‘the carb-fed v8 was al­most half a sec­ond quicker to 60mph than the in­jected car’

VANTAGE - - Buying Guide Am V8 -

As DBS V8 mor­phed into AM V8, the de­ci­sion to ditch the tricky-to-ser­vice Bosch fuel in­jec­tion for a quar­tet of twin-choke We­ber car­bu­ret­tors cer­tainly didn’t harm the per­for­mance: in fact Mo­tor’s 0-60mph time of 5.7sec for a carb-fed AM V8 was al­most half a sec­ond quicker than they’d achieved with the in­jected car, thanks to the new model’s keener ini­tial pick-up and torquier de­liv­ery. Even if top speed was 5mph down at 155mph, it was still one of the world’s quick­est GT cars.

The We­bers, they con­cluded, gave a ‘worth­while im­prove­ment in low-speed run­ning and tractabil­ity. When com­bined with the As­ton’s very high cor­ner­ing pow­ers, this makes the V8 one of the most sat­is­fy­ing road cars we have driven for some time.’

Today, com­pared with the DB4, 5 and 6, the V8 still looks good value. But its stock is ris­ing fast. As­ton Martin Works re­cently sold an ad­mit­tedly pris­tine DBS V8 for £175,000, and while the four-head­light car seems to at­tract a pre­mium, the AM V8 isn’t too far be­hind, with the very best now com­mand­ing £150,000. It is, how­ever, still pos­si­ble to pick up a per­fectly pre­sentable and em­i­nently use­able ex­am­ple for £100,000-125,000. The key is find­ing a car that’s fun­da­men­tally sound and that won’t re­quire ma­jor work. So, what to look out for?

First, it’s good to know which model you’re look­ing at, so a brief his­tory. The DBS V8 with its four head­lights and Bosch in­jec­tion ran from 1969 un­til it was re­placed by the AM V8 with its two head­lights and plainer grille in April 1972. There was a run of 288 fuel-in­jected AM V8s while en­gine stocks were used up (chas­sis num­bers 501-789), but from July 1973 all had We­ber carbs, th­ese cars dis­tin­guished by a much big­ger air-scoop on the bon­net.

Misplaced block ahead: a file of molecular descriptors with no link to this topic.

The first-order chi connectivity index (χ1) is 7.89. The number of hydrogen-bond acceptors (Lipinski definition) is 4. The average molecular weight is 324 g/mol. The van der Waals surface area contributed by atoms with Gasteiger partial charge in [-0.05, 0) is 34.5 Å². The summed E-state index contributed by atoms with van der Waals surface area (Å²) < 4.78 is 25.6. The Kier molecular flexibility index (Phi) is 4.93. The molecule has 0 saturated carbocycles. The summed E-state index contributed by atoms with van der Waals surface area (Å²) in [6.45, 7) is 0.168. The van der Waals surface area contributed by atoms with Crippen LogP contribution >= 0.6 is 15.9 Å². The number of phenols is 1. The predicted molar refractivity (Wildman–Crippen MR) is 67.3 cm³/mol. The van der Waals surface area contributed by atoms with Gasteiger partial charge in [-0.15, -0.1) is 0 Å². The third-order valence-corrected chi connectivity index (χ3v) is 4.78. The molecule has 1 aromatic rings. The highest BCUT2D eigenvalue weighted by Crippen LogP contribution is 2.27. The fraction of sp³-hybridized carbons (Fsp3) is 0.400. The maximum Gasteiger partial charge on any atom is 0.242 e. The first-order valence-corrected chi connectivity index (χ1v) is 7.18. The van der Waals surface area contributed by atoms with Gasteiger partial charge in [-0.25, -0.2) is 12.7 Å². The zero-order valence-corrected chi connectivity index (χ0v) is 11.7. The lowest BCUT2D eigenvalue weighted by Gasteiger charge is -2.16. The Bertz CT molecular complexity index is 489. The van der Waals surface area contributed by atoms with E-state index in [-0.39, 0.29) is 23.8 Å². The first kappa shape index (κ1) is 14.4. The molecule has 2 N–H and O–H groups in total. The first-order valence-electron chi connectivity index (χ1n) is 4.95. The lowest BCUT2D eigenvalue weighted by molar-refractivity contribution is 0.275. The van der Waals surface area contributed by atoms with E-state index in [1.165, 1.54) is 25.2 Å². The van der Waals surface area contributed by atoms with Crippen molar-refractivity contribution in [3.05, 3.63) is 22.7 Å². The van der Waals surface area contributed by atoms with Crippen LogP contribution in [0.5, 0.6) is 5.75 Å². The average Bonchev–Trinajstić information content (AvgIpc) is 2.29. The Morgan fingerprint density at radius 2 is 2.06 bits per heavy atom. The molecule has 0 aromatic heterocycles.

Just to muddy the waters, in 1972 Com­pany Devel­op­ments also in­tro­duced an ‘en­try level’ ver­sion of the new As­ton with the old 4-litre in-line six-cylin­der en­gine. Ig­nor­ing decades of As­ton tra­di­tion, they called this low­er­pow­ered model, which had wire wheels in place of the V8’s alloys, the ‘Van­tage’. Doh.

But back to the V8s, and in 1978 came the ‘Os­car In­dia’ (avi­a­tion code for OI or Oc­to­ber In­tro­duc­tion) model: still carb-fed, so re­tain­ing the big bon­net-scoop, but with a host of de­tail im­prove­ments, sub­tle body changes in­clud­ing a neat, in­te­grated tail-spoiler and, in­side, a more sump­tu­ous feel with lash­ings of glossy wood ve­neer on the dash and door cap­pings.

The final ver­sion ran from 1985-1989 and fea­tured We­ber-marelli elec­tronic fuel in­jec­tion, th­ese ‘Efi’s dis­tin­guished vis­ually by their BBS wheels and vir­tu­ally flat bon­nets.

There were, of course, souped-up Van­tage and rag-top Volante variations on the ba­sic recipe (there’s a full guide to the lat­ter in Van­tage is­sue 4), but the val­ues of those have long since es­caped into the strato­sphere, so it’s the reg­u­lar V8 coupé (or ‘ saloon’ in As­ton par­lance) that we’re fo­cus­ing on here.

Ac­cord­ing to Nigel Wood­ward, man­ager of Her­itage Op­er­a­tions at Works, it doesn’t mat­ter which vari­ant you’re look­ing at – DBS V8, early AM V8, post-1978 ‘Os­car In­dia’, or the final run of We­ber-marelli in­jected cars – they’re­all­fun­da­men­tal­lythe­same­un­derneath, which means that the biggest con­cern (and I sus­pect you may be one step ahead of me here) is cor­ro­sion.

All the V8s had the same con­ven­tional steel box-sec­tion chas­sis with a steel su­per­struc­ture clad in al­loy panels. All of it was made and as­sem­bled by hand at New­port Pag­nell, but while the skills of the craftsmen were never in doubt, rust pre­ven­tion mea­sures were very much of the time (i.e. fairly per­func­tory by mod­ern stan­dards).

‘Cor­ro­sion of the sills is the biggest sin­gle is­sue with V8s,’ says Wood­ward. ‘And as with any As­ton that’s not a small job to put right prop­erly. Ba­si­cally it in­volves cut­ting off the front and rear wing bot­toms to gain ac­cess to the struc­ture of the car, re­mov­ing the sills, re­pair­ing the floors and mak­ing up new sill sec­tions and putting them back in. And then of course you’ve got to fill, pre­pare and paint both sides of the car. It’s a ma­jor un­der­tak­ing by any­body’s stan­dards.’

And the cost to re­pair/re­place the sills to Works stan­dard? ‘ You wouldn’t walk away with much change from £20,000,’ says Nigel.

Was there much dif­fer­ence in the build qual­ity over the years? ‘We’ve re­stored V8s from all the dif­fer­ent eras, and re­ally there’s not much to choose be­tween any of them.

‘Me­chan­i­cally, though, they’re gen­er­ally sound,’ con­tin­ues Nigel, ‘but bear in mind that they can be up to 40 years old now.’

The en­gine, aside from the switch from fuel in­jec­tion to car­bu­ret­tors and then back to fuel in­jec­tion, was es­sen­tially un­changed from the

Op­po­site This 1972 car, re­cently sold by As­ton Works for £120k, is one of the ear­li­est AM V8s, still badged DBS V8 un­til the badges were used up! At this stage the V8 still had Bosch in­jec­tion; carb-fed cars had a big­ger bon­net scoop

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